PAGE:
accumulated near the granite from which they were eroded.
• This is a sample of limestone, a sedimentary rock made of
calcium carbonate that formed under water directly or
indirectly from the actions of plants and animals. This fine-
grained limestone formed indirectly from the remains of
tiny marine organisms.
– Chemical sediments
• Another name for dissolved rock material.
• The dissolved materials are ions from mineral and
rocks that have been completely broken down.
• Removed from solution by:
–Chemical precipitation from the solution
–Crystallization from evaporating water.
• As sediments are laid down grain by grain, the mass becomes
• The increasing mass of the sediment layer above creates
pressure on the layers below.
• Eventually this pressure becomes great enough to compact the
existing layers into a cohesive rock layer.
• After, or during, the compaction process, the spaces between
the sediment particles become filled with a chemical deposit.
• This deposit holds the compacted layers into a cohesive mass of
• (A)In compaction, the
sediment grains are
packed more tightly
together, often by
as represented by the
bricks. (B) In
minerals that are
precipitated in the
space between the
them together into a
rigid, solid mass.
• Metamorphic Rocks
– Rocks changed by heat, pressure, or hot solutions due to:
• Movement of the Earth’s crust
• Heat generated by intrusion of hot magma
• Pressure can change rock by flattening, deforming, or
realigning mineral grains.
• When the pressure on flat crystal flakes tends to align the flakes
into parallel sheets.
• Gives the rock the property of breaking along the planes
between the aligned mineral grains in what is known as rock
• Increasing metamorphic change occurs with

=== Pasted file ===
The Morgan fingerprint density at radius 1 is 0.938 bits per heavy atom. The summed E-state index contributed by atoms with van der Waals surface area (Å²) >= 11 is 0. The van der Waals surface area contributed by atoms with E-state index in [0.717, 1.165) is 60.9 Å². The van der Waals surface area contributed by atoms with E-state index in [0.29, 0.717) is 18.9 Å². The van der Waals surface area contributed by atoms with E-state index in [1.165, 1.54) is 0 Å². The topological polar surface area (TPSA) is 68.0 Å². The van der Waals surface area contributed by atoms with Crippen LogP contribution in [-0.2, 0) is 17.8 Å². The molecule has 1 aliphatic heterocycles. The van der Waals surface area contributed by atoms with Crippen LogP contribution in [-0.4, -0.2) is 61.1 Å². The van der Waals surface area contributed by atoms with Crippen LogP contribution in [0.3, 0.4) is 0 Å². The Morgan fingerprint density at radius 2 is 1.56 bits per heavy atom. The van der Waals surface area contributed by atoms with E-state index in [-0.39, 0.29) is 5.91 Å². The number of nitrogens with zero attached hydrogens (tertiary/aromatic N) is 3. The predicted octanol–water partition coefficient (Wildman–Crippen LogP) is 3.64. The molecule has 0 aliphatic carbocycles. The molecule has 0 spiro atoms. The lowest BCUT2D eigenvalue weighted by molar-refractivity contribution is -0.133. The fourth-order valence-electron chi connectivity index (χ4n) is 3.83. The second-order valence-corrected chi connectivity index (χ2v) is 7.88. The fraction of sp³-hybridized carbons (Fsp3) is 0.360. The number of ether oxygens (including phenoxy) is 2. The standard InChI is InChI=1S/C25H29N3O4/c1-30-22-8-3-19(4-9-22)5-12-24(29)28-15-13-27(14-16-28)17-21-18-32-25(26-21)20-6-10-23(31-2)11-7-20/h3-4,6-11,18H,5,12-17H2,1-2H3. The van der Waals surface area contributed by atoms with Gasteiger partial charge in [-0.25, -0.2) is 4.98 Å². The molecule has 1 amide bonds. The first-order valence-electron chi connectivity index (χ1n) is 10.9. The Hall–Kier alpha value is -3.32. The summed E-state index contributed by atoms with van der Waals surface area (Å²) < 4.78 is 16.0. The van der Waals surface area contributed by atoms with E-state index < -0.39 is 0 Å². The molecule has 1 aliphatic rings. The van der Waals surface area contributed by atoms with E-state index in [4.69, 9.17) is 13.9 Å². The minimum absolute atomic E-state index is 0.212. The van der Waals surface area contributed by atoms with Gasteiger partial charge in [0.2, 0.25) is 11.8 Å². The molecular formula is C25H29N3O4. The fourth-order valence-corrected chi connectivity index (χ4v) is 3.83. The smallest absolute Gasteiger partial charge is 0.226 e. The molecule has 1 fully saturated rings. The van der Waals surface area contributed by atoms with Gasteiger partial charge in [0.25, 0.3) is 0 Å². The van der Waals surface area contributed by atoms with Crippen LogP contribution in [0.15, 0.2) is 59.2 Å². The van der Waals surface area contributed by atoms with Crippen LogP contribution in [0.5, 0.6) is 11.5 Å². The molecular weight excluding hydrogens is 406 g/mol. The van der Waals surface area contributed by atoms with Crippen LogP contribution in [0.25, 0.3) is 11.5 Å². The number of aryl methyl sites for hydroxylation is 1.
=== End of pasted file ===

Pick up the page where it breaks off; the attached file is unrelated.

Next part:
increasing temperatures and pressures. If the melting
point is reached, the change is no longer
metamorphic, and igneous rocks are formed.
• This is a sample of marble, a coarse-grained metamorphic
rock with interlocking calcite crystals. The calcite crystals
were recrystallized from limestone during metamorphism.
• This banded
metamorphic rock is
very old; at an age of
3.8 billion years, it is
probably among the
oldest rocks on the
surface of the earth.
• Earth is a dynamic planet with the surface and
interior in a constant state of flux.
– Internal changes alter the surface by moving the Earth’s
plates, building mountains.
– Seas advance and retreat over the continents brining in
new materials and taking other materials away.
– Rocks are continually being changed by Earth’s forces.
• The Rock Cycle describes the continually changing
structure of rocks.
– Igneous, sedimentary, or metamorphic rock are just
temporary stages in the continuing changes that all rocks
• A schematic diagram of the rock cycle concept,
which states that geologic processes act
continuously to produce new rocks from old ones.